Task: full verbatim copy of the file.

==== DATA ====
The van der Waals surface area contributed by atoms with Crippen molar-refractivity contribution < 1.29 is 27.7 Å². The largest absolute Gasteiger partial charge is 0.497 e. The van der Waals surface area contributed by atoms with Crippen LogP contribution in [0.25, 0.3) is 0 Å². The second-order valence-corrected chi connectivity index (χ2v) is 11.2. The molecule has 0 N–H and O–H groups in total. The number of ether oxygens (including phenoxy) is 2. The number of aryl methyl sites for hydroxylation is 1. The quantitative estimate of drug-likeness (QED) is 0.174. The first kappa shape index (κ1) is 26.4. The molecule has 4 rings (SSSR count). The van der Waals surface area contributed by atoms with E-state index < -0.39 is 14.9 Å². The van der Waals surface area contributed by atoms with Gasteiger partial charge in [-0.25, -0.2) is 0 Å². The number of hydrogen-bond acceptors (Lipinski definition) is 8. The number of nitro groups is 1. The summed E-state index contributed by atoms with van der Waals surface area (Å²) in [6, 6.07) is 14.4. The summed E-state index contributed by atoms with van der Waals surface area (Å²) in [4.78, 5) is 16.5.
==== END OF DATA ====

The van der Waals surface area contributed by atoms with Crippen molar-refractivity contribution < 1.29 is 27.7 Å². The largest absolute Gasteiger partial charge is 0.497 e. The van der Waals surface area contributed by atoms with Crippen LogP contribution in [0.25, 0.3) is 0 Å². The second-order valence-corrected chi connectivity index (χ2v) is 11.2. The molecule has 0 N–H and O–H groups in total. The number of ether oxygens (including phenoxy) is 2. The number of aryl methyl sites for hydroxylation is 1. The quantitative estimate of drug-likeness (QED) is 0.174. The first kappa shape index (κ1) is 26.4. The molecule has 4 rings (SSSR count). The van der Waals surface area contributed by atoms with E-state index < -0.39 is 14.9 Å². The van der Waals surface area contributed by atoms with Gasteiger partial charge in [-0.25, -0.2) is 0 Å². The number of hydrogen-bond acceptors (Lipinski definition) is 8. The number of nitro groups is 1. The summed E-state index contributed by atoms with van der Waals surface area (Å²) in [6, 6.07) is 14.4. The summed E-state index contributed by atoms with van der Waals surface area (Å²) in [4.78, 5) is 16.5.